German filmmaker Werner Herzog’s résumé is long and varied, and his extreme directing style is legendary. Shooting in the dense depths of the Amazon and the freezing temperatures of the Antarctic, Herzog will risk total madness and even death for his films. Recently, he has been focused on documentaries, including Grizzly Man, one of the best this decade. Herzog goes a different, although equally bizarre, direction with the action-thriller The Bad Lieutenant: Port of Call New Orleans.
While many parts of the film demand to be taken seriously, the best one can do is leave them behind and appreciate the true farce that propels Nicolas Cage’s performance. The Academy Award winner has recently taken to such sorry roles as The Wicker Man, National Treasure, and Bangkok Dangerous, but here he seems back in form. He plays Terrence McDonagh, a post-Katrina New Orleans cop who is addicted to cocaine, and not reluctant to try marijuana, crack, or heroin every now and then. The film begins with McDonagh hesitantly rescuing a prisoner trapped in a holding cell by the Katrina flood. The injury he sustains in the line of duty earns him accolades, but also opens the door for his addiction to painkillers. The plot twists and turns with McDonagh’s fortunes falling and rising. But Cage plays the character on a consistently high note throughout.
Cage’s attitude is abrasive and violent, whether he is holding drug dealers at gunpoint, threatening elderly women, or snorting cocaine while behind the wheel. Even when the plot gets convoluted, Herzog’s strange touch keeps the movie grounded, letting the audience take a step back and watch Terrence go. A good thriller absorbs the audience into its story—Herzog realized that Bad Lieutenant isn’t a thriller. Herzog’s style is most apparent in the scenes shot from the point of view of iguanas. The scenes seem pointless, but they do a great job of breaking the tension, making the audience realize that they’re watching a movie, letting them relax and laugh at the ridiculousness transpiring on screen.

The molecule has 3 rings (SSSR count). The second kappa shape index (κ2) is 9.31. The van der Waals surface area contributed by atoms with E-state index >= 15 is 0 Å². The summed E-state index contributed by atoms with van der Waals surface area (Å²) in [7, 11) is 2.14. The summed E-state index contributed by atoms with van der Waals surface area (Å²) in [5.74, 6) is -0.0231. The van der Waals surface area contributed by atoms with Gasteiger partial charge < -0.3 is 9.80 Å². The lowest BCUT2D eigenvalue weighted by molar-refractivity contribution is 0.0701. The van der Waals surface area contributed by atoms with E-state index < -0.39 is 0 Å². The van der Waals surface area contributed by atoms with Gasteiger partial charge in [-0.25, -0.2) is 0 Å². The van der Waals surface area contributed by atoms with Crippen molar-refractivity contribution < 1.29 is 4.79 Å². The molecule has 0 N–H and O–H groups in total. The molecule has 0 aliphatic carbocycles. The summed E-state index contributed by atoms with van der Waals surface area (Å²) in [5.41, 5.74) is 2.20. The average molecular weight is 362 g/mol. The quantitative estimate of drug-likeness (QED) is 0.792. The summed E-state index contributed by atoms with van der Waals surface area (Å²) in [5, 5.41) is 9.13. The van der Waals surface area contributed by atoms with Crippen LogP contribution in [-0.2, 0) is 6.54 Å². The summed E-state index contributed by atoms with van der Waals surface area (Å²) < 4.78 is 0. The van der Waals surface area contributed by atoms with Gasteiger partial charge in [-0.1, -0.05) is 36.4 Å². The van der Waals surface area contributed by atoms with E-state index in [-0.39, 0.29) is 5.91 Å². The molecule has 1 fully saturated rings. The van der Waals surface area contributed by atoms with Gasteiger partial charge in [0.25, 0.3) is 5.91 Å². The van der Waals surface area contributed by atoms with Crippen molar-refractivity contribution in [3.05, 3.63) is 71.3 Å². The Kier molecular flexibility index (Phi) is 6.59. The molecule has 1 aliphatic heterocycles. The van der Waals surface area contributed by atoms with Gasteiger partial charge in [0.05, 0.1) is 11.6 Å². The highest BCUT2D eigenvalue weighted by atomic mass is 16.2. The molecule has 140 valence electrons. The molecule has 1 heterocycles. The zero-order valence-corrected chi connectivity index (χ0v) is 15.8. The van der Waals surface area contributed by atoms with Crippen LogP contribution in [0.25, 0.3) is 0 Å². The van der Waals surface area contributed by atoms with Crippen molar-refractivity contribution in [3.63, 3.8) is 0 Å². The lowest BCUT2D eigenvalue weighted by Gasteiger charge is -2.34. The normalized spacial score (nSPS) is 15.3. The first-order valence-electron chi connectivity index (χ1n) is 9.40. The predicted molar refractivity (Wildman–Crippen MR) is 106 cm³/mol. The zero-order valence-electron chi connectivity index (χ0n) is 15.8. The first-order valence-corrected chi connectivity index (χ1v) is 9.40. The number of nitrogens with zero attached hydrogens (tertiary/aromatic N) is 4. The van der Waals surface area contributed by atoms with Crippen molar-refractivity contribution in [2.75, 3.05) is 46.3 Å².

A film with such an absurdist plot needs strong acting to keep it level, and Eva Mendes does fine as Cage’s girlfriend, a high-end prostitute. Thankfully, Val Kilmer and Xzibit don’t derail the picture. Kilmer is at home playing a bad-boy cop who can’t follow Cage’s orders, and Xzibit is believable enough as a drug kingpin, though his cars have a baffling lack of televisions.
As the camera follows Terrence through post-Katrina New Orleans, his narcotic feeding frenzy finds him in luxury apartments, drug havens, and even at his childhood home. Each of these places reveals something about the characters that inhabit them, especially McDonagh. At home, his father is an alcoholic who seems unable to do anything but drink and fight with his wife, also an alcoholic. These characters interact not only with each other, but also with their past demons.
Surprisingly, Terrence is good at his job, which redeems his character to some extent. He consistently manages to be the only competent police officer in his squad, almost singlehandedly solving the five homicides while juggling a string of bad bets, a lost witness, and a tentative allegiance with a drug dealer who is the main suspect of the aforementioned homicides. Even if his lifestyle and actions are destructive, his police work is effective. Really though, it wouldn’t matter in the end if Terrence was a terrible policemen and buckled under all these pressures, because the audience gets to see Nicolas Cage threatening an 80-year-old women with a revolver.